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Lying Cessation Program: A Psychoeducational/Behavioural Approach

Dr. Charles Emmrys Ph.D. L. Psych

Spring 1997


Introduction

A lie is most often defined as a false statement deliberately intended to deceive or mislead another. Socially, lying is considered unacceptable and being caught in a lie has a huge social cost. Yet for most of us, lying is a regular and almost necessary part of life. If asked by our host if we are enjoying our meal, we will usually give an enthusiastic yes even if the food is not to our liking. When asked how we are feeling, we will often say we feel fine when it is not the case. This innocent lying is a way to manage our social relations and minimize conflict in our everyday lives. As long as lying is used discreetly and wisely in this way, the behavior is not problematic and rarely comes to the attention of others.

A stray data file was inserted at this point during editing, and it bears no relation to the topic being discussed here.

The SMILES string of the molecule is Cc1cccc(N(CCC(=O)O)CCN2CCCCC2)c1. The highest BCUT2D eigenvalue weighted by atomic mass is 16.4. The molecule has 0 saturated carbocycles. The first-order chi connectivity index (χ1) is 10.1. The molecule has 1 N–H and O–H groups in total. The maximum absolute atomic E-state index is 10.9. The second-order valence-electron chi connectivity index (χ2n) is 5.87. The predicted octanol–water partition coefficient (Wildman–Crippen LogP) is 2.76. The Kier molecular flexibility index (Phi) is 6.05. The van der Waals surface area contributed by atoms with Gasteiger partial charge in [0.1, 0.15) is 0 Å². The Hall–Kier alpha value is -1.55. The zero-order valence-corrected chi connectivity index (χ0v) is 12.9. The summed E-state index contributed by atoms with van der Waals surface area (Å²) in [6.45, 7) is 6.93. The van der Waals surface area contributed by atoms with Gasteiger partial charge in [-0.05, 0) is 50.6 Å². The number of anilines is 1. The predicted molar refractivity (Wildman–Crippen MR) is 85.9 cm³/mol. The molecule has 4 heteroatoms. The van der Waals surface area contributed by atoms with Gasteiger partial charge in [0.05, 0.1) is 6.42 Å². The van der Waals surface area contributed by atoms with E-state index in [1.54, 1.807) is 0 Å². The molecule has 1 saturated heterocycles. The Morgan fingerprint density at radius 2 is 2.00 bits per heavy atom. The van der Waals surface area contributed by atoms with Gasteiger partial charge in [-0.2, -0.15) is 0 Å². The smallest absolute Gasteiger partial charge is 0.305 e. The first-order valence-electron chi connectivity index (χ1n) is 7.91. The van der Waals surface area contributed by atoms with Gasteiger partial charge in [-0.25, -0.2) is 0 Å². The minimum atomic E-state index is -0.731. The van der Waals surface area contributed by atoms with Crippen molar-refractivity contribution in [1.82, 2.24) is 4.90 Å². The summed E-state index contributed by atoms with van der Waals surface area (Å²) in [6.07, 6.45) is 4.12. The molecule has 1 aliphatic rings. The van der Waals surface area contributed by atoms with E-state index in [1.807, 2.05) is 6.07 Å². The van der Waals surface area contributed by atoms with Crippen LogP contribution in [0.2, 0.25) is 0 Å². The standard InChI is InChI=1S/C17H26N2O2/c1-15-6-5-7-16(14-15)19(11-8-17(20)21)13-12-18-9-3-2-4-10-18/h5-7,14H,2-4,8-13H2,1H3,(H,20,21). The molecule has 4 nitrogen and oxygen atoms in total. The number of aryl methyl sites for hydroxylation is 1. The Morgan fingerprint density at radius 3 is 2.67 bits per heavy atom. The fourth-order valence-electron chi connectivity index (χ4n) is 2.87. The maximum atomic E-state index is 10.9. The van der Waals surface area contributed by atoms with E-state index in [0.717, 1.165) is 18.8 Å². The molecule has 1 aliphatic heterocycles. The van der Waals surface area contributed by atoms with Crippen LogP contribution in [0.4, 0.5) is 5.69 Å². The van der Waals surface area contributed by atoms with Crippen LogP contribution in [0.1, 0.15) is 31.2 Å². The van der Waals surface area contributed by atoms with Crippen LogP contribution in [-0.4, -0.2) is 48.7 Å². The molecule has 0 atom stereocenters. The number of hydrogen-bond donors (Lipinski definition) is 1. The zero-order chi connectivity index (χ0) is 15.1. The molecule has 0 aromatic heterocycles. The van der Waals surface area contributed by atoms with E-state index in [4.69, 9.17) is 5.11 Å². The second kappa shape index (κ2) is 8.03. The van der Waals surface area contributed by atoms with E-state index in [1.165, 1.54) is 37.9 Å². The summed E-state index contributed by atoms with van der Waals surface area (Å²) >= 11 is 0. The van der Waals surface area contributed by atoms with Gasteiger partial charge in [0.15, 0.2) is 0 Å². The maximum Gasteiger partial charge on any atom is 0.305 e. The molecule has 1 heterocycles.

Most individuals will know when lying is OK and when it is totally inappropriate. If asked by a superior if a work project has been completed and handed in, most would know that lying here is inappropriate even if saying no leads to some negative feedback. To say Yes when this was not true would lead to a loss of trust by those one works with, something one would tend to avoid at all cost.


Making these judgments about how to respond is a sophisticated mental process that involves a good understanding of the social context and a sense of the importance of the information being asked for. Also involved are a series of cognitive functions including short and long term memory. If any of these abilities are compromised, a person's ability to make these judgments will be seriously affected and lying may occur where it shouldn’t.